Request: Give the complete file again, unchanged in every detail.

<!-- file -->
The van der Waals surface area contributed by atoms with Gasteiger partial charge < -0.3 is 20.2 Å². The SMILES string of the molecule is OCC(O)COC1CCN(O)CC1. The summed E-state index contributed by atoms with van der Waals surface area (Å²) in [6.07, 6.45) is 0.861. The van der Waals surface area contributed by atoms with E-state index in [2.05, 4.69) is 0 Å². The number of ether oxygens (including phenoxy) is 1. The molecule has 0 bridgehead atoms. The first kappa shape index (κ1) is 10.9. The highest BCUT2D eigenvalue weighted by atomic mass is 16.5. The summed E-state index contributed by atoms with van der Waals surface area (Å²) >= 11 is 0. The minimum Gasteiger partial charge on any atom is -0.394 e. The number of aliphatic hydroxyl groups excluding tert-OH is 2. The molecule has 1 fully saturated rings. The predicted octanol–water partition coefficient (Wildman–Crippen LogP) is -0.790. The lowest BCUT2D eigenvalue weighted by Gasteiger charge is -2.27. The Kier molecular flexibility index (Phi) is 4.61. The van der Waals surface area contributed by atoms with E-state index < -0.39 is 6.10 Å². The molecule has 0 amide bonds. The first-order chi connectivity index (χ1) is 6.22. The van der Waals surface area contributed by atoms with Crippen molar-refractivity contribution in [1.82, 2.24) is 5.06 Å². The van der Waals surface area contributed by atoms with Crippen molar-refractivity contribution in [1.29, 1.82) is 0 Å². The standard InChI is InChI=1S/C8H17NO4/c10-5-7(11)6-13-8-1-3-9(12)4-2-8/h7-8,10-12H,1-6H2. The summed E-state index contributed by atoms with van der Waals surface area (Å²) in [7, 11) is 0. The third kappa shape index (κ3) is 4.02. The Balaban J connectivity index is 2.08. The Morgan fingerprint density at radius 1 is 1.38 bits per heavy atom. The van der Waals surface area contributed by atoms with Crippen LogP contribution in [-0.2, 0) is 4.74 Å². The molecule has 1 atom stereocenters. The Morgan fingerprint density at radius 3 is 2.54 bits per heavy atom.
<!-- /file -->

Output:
The van der Waals surface area contributed by atoms with Gasteiger partial charge < -0.3 is 20.2 Å². The SMILES string of the molecule is OCC(O)COC1CCN(O)CC1. The summed E-state index contributed by atoms with van der Waals surface area (Å²) in [6.07, 6.45) is 0.861. The van der Waals surface area contributed by atoms with E-state index in [2.05, 4.69) is 0 Å². The number of ether oxygens (including phenoxy) is 1. The molecule has 0 bridgehead atoms. The first kappa shape index (κ1) is 10.9. The highest BCUT2D eigenvalue weighted by atomic mass is 16.5. The summed E-state index contributed by atoms with van der Waals surface area (Å²) >= 11 is 0. The minimum Gasteiger partial charge on any atom is -0.394 e. The number of aliphatic hydroxyl groups excluding tert-OH is 2. The molecule has 1 fully saturated rings. The predicted octanol–water partition coefficient (Wildman–Crippen LogP) is -0.790. The lowest BCUT2D eigenvalue weighted by Gasteiger charge is -2.27. The Kier molecular flexibility index (Phi) is 4.61. The van der Waals surface area contributed by atoms with E-state index < -0.39 is 6.10 Å². The molecule has 0 amide bonds. The first-order chi connectivity index (χ1) is 6.22. The van der Waals surface area contributed by atoms with Crippen molar-refractivity contribution in [1.82, 2.24) is 5.06 Å². The van der Waals surface area contributed by atoms with Crippen molar-refractivity contribution in [1.29, 1.82) is 0 Å². The standard InChI is InChI=1S/C8H17NO4/c10-5-7(11)6-13-8-1-3-9(12)4-2-8/h7-8,10-12H,1-6H2. The summed E-state index contributed by atoms with van der Waals surface area (Å²) in [7, 11) is 0. The third kappa shape index (κ3) is 4.02. The Balaban J connectivity index is 2.08. The Morgan fingerprint density at radius 1 is 1.38 bits per heavy atom. The van der Waals surface area contributed by atoms with Crippen LogP contribution in [-0.2, 0) is 4.74 Å². The molecule has 1 atom stereocenters. The Morgan fingerprint density at radius 3 is 2.54 bits per heavy atom.